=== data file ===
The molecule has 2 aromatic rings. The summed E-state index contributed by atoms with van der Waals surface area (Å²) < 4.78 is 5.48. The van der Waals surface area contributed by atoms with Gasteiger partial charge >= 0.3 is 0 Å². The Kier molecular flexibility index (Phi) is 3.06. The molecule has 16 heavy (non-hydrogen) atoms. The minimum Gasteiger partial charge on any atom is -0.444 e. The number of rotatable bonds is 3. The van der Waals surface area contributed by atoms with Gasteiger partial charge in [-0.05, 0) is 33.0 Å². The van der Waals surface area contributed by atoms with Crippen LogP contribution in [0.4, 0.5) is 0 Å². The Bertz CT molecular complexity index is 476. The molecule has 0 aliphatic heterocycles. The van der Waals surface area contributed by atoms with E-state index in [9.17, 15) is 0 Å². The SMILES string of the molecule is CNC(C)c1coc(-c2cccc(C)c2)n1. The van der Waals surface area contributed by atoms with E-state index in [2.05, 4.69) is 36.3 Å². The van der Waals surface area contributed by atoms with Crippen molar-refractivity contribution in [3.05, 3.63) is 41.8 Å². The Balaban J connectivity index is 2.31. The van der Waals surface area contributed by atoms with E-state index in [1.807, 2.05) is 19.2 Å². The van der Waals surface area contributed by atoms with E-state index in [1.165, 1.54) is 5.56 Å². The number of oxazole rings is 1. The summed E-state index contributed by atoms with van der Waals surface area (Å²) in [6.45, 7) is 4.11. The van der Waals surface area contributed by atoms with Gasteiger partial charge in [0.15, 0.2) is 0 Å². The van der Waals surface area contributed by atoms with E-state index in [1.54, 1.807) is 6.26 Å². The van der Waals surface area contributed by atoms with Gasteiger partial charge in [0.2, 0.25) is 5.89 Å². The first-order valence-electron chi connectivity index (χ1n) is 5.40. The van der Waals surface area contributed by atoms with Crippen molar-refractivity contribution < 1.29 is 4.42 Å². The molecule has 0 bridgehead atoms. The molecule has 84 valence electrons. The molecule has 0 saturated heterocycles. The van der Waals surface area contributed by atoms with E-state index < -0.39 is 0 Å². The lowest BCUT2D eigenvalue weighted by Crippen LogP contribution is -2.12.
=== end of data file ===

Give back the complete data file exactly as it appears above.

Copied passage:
The molecule has 2 aromatic rings. The summed E-state index contributed by atoms with van der Waals surface area (Å²) < 4.78 is 5.48. The van der Waals surface area contributed by atoms with Gasteiger partial charge >= 0.3 is 0 Å². The Kier molecular flexibility index (Phi) is 3.06. The molecule has 16 heavy (non-hydrogen) atoms. The minimum Gasteiger partial charge on any atom is -0.444 e. The number of rotatable bonds is 3. The van der Waals surface area contributed by atoms with Gasteiger partial charge in [-0.05, 0) is 33.0 Å². The van der Waals surface area contributed by atoms with Crippen LogP contribution in [0.4, 0.5) is 0 Å². The Bertz CT molecular complexity index is 476. The molecule has 0 aliphatic heterocycles. The van der Waals surface area contributed by atoms with E-state index in [9.17, 15) is 0 Å². The SMILES string of the molecule is CNC(C)c1coc(-c2cccc(C)c2)n1. The van der Waals surface area contributed by atoms with E-state index in [2.05, 4.69) is 36.3 Å². The van der Waals surface area contributed by atoms with Crippen molar-refractivity contribution in [3.05, 3.63) is 41.8 Å². The Balaban J connectivity index is 2.31. The van der Waals surface area contributed by atoms with E-state index in [1.807, 2.05) is 19.2 Å². The van der Waals surface area contributed by atoms with E-state index in [1.165, 1.54) is 5.56 Å². The number of oxazole rings is 1. The summed E-state index contributed by atoms with van der Waals surface area (Å²) in [6.45, 7) is 4.11. The van der Waals surface area contributed by atoms with Gasteiger partial charge in [0.15, 0.2) is 0 Å². The van der Waals surface area contributed by atoms with E-state index in [1.54, 1.807) is 6.26 Å². The van der Waals surface area contributed by atoms with Gasteiger partial charge in [0.2, 0.25) is 5.89 Å². The first-order valence-electron chi connectivity index (χ1n) is 5.40. The van der Waals surface area contributed by atoms with Crippen molar-refractivity contribution < 1.29 is 4.42 Å². The molecule has 0 bridgehead atoms. The molecule has 84 valence electrons. The molecule has 0 saturated heterocycles. The van der Waals surface area contributed by atoms with E-state index < -0.39 is 0 Å². The lowest BCUT2D eigenvalue weighted by Crippen LogP contribution is -2.12.